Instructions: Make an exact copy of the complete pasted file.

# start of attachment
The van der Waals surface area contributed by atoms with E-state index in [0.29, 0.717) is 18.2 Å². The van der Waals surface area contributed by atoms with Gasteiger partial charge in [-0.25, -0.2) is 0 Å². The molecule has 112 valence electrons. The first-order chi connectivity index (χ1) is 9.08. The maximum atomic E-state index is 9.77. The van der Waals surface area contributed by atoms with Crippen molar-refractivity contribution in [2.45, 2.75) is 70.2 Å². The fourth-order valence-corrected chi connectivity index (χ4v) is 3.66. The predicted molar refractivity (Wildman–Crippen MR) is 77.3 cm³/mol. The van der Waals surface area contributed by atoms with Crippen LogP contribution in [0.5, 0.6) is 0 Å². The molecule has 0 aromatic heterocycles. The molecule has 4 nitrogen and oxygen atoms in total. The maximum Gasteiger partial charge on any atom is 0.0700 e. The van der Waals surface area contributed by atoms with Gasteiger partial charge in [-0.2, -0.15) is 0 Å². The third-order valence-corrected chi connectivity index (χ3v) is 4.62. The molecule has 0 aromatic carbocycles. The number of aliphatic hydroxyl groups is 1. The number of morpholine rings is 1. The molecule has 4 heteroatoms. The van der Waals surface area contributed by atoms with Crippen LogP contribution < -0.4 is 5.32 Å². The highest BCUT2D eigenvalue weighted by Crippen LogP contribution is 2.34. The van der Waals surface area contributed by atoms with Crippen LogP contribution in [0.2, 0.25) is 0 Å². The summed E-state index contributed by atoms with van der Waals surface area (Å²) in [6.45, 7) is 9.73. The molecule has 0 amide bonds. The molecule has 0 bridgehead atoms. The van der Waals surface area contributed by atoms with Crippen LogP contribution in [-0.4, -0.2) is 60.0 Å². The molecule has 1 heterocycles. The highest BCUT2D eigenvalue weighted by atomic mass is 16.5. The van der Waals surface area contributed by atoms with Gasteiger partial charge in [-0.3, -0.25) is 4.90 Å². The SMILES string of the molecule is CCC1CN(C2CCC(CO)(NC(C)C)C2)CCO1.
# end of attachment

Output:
The van der Waals surface area contributed by atoms with E-state index in [0.29, 0.717) is 18.2 Å². The van der Waals surface area contributed by atoms with Gasteiger partial charge in [-0.25, -0.2) is 0 Å². The molecule has 112 valence electrons. The first-order chi connectivity index (χ1) is 9.08. The maximum atomic E-state index is 9.77. The van der Waals surface area contributed by atoms with Crippen molar-refractivity contribution in [2.45, 2.75) is 70.2 Å². The fourth-order valence-corrected chi connectivity index (χ4v) is 3.66. The predicted molar refractivity (Wildman–Crippen MR) is 77.3 cm³/mol. The van der Waals surface area contributed by atoms with Crippen LogP contribution in [0.5, 0.6) is 0 Å². The molecule has 0 aromatic heterocycles. The molecule has 4 nitrogen and oxygen atoms in total. The maximum Gasteiger partial charge on any atom is 0.0700 e. The van der Waals surface area contributed by atoms with Gasteiger partial charge in [-0.2, -0.15) is 0 Å². The third-order valence-corrected chi connectivity index (χ3v) is 4.62. The molecule has 0 aromatic carbocycles. The number of aliphatic hydroxyl groups is 1. The number of morpholine rings is 1. The molecule has 4 heteroatoms. The van der Waals surface area contributed by atoms with Crippen LogP contribution < -0.4 is 5.32 Å². The highest BCUT2D eigenvalue weighted by Crippen LogP contribution is 2.34. The van der Waals surface area contributed by atoms with Crippen LogP contribution in [0.2, 0.25) is 0 Å². The summed E-state index contributed by atoms with van der Waals surface area (Å²) in [6.45, 7) is 9.73. The molecule has 0 amide bonds. The molecule has 0 bridgehead atoms. The van der Waals surface area contributed by atoms with Crippen LogP contribution in [-0.4, -0.2) is 60.0 Å². The molecule has 1 heterocycles. The highest BCUT2D eigenvalue weighted by atomic mass is 16.5. The van der Waals surface area contributed by atoms with Gasteiger partial charge in [-0.3, -0.25) is 4.90 Å². The SMILES string of the molecule is CCC1CN(C2CCC(CO)(NC(C)C)C2)CCO1.